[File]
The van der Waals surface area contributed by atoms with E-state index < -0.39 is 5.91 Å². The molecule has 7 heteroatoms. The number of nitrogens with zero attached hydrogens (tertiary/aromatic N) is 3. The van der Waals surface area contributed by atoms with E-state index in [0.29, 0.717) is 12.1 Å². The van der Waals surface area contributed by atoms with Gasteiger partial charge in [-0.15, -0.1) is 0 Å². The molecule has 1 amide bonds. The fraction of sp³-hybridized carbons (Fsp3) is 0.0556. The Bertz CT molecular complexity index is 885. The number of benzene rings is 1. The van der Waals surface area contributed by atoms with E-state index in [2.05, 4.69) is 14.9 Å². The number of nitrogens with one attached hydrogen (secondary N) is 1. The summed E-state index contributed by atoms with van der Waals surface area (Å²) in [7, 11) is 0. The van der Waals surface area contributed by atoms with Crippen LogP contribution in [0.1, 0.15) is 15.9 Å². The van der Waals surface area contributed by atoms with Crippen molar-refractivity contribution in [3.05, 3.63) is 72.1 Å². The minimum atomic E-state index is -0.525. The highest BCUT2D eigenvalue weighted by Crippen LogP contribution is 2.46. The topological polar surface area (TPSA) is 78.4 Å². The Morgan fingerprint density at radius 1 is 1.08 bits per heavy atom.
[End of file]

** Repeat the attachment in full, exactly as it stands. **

The van der Waals surface area contributed by atoms with E-state index < -0.39 is 5.91 Å². The molecule has 7 heteroatoms. The number of nitrogens with zero attached hydrogens (tertiary/aromatic N) is 3. The van der Waals surface area contributed by atoms with E-state index in [0.29, 0.717) is 12.1 Å². The van der Waals surface area contributed by atoms with Gasteiger partial charge in [-0.15, -0.1) is 0 Å². The molecule has 1 amide bonds. The fraction of sp³-hybridized carbons (Fsp3) is 0.0556. The Bertz CT molecular complexity index is 885. The number of benzene rings is 1. The van der Waals surface area contributed by atoms with E-state index in [2.05, 4.69) is 14.9 Å². The number of nitrogens with one attached hydrogen (secondary N) is 1. The summed E-state index contributed by atoms with van der Waals surface area (Å²) in [7, 11) is 0. The van der Waals surface area contributed by atoms with Crippen LogP contribution in [0.1, 0.15) is 15.9 Å². The van der Waals surface area contributed by atoms with Crippen molar-refractivity contribution in [3.05, 3.63) is 72.1 Å². The minimum atomic E-state index is -0.525. The highest BCUT2D eigenvalue weighted by Crippen LogP contribution is 2.46. The topological polar surface area (TPSA) is 78.4 Å². The Morgan fingerprint density at radius 1 is 1.08 bits per heavy atom.